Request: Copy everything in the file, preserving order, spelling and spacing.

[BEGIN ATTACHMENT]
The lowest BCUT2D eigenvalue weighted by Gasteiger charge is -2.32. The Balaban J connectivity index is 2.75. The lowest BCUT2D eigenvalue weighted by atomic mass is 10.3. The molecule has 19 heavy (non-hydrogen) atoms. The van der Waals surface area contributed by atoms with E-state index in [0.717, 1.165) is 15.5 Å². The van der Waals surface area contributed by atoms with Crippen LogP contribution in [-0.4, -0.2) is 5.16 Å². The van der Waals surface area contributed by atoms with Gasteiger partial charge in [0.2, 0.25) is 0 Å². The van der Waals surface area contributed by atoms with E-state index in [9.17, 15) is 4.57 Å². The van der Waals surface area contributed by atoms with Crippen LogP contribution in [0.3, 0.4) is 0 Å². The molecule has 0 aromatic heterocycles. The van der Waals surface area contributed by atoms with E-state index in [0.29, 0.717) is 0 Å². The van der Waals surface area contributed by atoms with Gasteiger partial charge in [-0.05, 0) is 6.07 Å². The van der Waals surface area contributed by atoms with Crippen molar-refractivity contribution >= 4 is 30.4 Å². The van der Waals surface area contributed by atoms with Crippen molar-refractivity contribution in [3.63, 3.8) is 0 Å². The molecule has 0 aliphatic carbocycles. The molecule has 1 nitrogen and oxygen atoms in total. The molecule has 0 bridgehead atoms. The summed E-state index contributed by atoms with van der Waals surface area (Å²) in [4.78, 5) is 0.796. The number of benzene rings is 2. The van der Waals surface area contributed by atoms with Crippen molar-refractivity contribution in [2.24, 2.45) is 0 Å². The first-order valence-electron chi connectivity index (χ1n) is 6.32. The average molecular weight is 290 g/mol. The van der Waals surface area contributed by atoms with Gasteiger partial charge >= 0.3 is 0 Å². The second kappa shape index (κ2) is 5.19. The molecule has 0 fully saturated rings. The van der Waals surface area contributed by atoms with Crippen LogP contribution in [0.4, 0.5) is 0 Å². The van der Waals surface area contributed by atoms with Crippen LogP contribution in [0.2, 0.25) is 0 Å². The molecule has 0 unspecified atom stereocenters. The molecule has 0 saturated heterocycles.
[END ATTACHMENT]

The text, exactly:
The lowest BCUT2D eigenvalue weighted by Gasteiger charge is -2.32. The Balaban J connectivity index is 2.75. The lowest BCUT2D eigenvalue weighted by atomic mass is 10.3. The molecule has 19 heavy (non-hydrogen) atoms. The van der Waals surface area contributed by atoms with E-state index in [0.717, 1.165) is 15.5 Å². The van der Waals surface area contributed by atoms with Crippen LogP contribution in [-0.4, -0.2) is 5.16 Å². The van der Waals surface area contributed by atoms with Gasteiger partial charge in [0.2, 0.25) is 0 Å². The van der Waals surface area contributed by atoms with E-state index in [9.17, 15) is 4.57 Å². The van der Waals surface area contributed by atoms with Crippen LogP contribution in [0.3, 0.4) is 0 Å². The molecule has 0 aromatic heterocycles. The van der Waals surface area contributed by atoms with E-state index in [0.29, 0.717) is 0 Å². The van der Waals surface area contributed by atoms with Gasteiger partial charge in [-0.05, 0) is 6.07 Å². The van der Waals surface area contributed by atoms with Crippen molar-refractivity contribution >= 4 is 30.4 Å². The van der Waals surface area contributed by atoms with Crippen molar-refractivity contribution in [3.63, 3.8) is 0 Å². The molecule has 0 aliphatic carbocycles. The molecule has 1 nitrogen and oxygen atoms in total. The molecule has 0 bridgehead atoms. The summed E-state index contributed by atoms with van der Waals surface area (Å²) in [4.78, 5) is 0.796. The number of benzene rings is 2. The van der Waals surface area contributed by atoms with Crippen molar-refractivity contribution in [2.24, 2.45) is 0 Å². The first-order valence-electron chi connectivity index (χ1n) is 6.32. The average molecular weight is 290 g/mol. The van der Waals surface area contributed by atoms with Gasteiger partial charge >= 0.3 is 0 Å². The second kappa shape index (κ2) is 5.19. The molecule has 0 fully saturated rings. The van der Waals surface area contributed by atoms with Crippen LogP contribution in [0.4, 0.5) is 0 Å². The van der Waals surface area contributed by atoms with Crippen LogP contribution in [0.2, 0.25) is 0 Å². The molecule has 0 unspecified atom stereocenters. The molecule has 0 saturated heterocycles.